By Kathy Day
Listen to Tim Zinn, the newly named chairman of the board of the Timken Museum of Art, and you’re likely to become a believer in his goal of making it the “center of art, energy and fun in Balboa Park.”
Now a full-time Rancho Santa Fe resident – who previously split time between Santa Barbara and Chicago where his hospital information system consulting organization was based – he’s out to make sure the Timken is no longer “the best kept secret” in the park, he said.
He’s convinced that with the help of new board members, such as his Rancho Santa Fe neighbors Demi and Frank Rogozienski, special events like this weekend’s “salon” dinner, an emphasis on technology, and “crackerjack” Executive Director John Wilson at the helm the museum will gain new visibility and renown.
Zinn, who sees technology at the forefront of the Timken’s future, brings a broad base of experience to his chairmanship – and a commitment to make a difference in Balboa Park, which he calls the “heart and soul of San Diego.”
Opened in 1965, the museum is the permanent home of the Putnam Foundation collection known especially for its European old masters paintings. Now, Wilson and the board are in search of a new painting to expand the collection, Zinn said.
More imminent is Friday’s “Soiree Festive et Visionnement Prive,” saluting the “Object Lesson: France in the Golden Age” showing at the museum that Zinn and his wife of 44 years, Ellen, are co-hosting.
A native of Oklahoma who is a Harvard MBA, he holds masters’ degrees in computer science and systems engineering. The family – including daughter Jacqueline who is a pain management physician — lived for 27 years in Chicago where he founded and put his talents to work at Zinn Enterprises, Ltd., and established himself as a nationally known healthcare futurist.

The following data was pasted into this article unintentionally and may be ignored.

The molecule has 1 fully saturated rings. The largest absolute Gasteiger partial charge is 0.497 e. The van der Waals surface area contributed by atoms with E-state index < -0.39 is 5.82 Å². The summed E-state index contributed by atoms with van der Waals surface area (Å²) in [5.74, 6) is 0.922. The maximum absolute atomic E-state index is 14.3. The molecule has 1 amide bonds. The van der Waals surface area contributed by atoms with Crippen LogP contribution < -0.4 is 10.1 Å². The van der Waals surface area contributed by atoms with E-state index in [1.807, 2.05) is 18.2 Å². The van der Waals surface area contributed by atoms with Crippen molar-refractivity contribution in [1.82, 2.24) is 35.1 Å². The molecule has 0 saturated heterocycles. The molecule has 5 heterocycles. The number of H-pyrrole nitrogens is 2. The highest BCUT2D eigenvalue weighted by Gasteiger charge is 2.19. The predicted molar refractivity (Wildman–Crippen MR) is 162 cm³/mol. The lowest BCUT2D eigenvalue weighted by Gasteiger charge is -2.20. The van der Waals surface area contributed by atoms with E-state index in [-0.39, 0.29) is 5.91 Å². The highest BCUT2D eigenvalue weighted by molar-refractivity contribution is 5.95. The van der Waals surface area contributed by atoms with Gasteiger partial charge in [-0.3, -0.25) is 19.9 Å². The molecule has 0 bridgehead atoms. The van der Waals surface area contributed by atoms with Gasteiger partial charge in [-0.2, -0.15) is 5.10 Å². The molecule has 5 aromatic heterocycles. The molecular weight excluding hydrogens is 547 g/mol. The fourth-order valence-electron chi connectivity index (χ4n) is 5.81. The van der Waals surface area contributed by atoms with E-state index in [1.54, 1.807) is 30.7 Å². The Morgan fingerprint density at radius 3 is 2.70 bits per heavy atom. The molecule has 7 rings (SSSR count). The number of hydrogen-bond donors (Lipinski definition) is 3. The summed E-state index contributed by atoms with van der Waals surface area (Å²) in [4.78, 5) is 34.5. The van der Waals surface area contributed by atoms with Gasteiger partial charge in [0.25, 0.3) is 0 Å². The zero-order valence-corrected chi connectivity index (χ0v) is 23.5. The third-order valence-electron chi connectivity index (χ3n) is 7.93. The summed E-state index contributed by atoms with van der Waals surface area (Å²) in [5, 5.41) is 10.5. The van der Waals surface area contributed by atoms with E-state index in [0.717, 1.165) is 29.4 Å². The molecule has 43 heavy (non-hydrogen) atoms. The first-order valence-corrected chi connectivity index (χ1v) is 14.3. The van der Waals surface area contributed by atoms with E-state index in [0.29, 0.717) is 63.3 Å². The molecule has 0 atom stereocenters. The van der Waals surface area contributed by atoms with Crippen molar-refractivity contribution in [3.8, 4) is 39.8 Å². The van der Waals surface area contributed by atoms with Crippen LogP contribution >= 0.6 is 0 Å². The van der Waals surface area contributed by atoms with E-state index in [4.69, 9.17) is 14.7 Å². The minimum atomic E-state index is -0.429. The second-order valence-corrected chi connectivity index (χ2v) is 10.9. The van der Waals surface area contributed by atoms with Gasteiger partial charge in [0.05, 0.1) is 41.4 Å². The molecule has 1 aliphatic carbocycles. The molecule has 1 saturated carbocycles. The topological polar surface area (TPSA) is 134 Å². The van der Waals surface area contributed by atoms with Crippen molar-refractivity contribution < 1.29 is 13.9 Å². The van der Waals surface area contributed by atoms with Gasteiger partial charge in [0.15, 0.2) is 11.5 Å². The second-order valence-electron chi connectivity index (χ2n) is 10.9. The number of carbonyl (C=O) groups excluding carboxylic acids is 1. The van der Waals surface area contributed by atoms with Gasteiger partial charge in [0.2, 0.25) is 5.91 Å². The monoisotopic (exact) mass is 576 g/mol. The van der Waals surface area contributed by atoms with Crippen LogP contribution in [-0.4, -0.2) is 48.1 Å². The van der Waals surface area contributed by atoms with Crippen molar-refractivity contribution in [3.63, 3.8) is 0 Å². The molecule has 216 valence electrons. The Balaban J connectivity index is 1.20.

When they moved to San Diego 11 years ago, he said, he and Ellen were determined to get involved in Balboa Park. His first foray there was on the board of the San Diego Historical Society and today he’s also on the board and executive committee of the UCSD Sulpizio Cardiovascular Center. Ellen became involved with the San Diego Natural History Museum, which is now know as the “NAT,” and is a past president of Patrons of the Prado.
But it was his role on the board of The Old Globe that really fired up his involvement in all things Balboa Park. He acknowledges not knowing much about theater when Lou Spisto asked him to join the board.
“He said, ‘You have a track record in business turnarounds and running businesses, so you could chair our finance committee,’ ” Zinn recalled, adding that role lasted seven years. When his term expired, he had a similar reaction when RSF resident Patty Queen and Jane Bowen Kirkeby, who is still a board member, asked him to join the Timken board.
Again he heard, “You have energy and we need people who know how to run a business.”
When asked if he has expanded his knowledge of art since joining the board, he responded enthusiastically: “Absolutely.”
Noting that he’s learned a lot on his own, he added, “You can never supplant the expertise of our staff.”
His own preferences in art tend toward Caravaggio – “one of my all time favorites” – and Canaletto.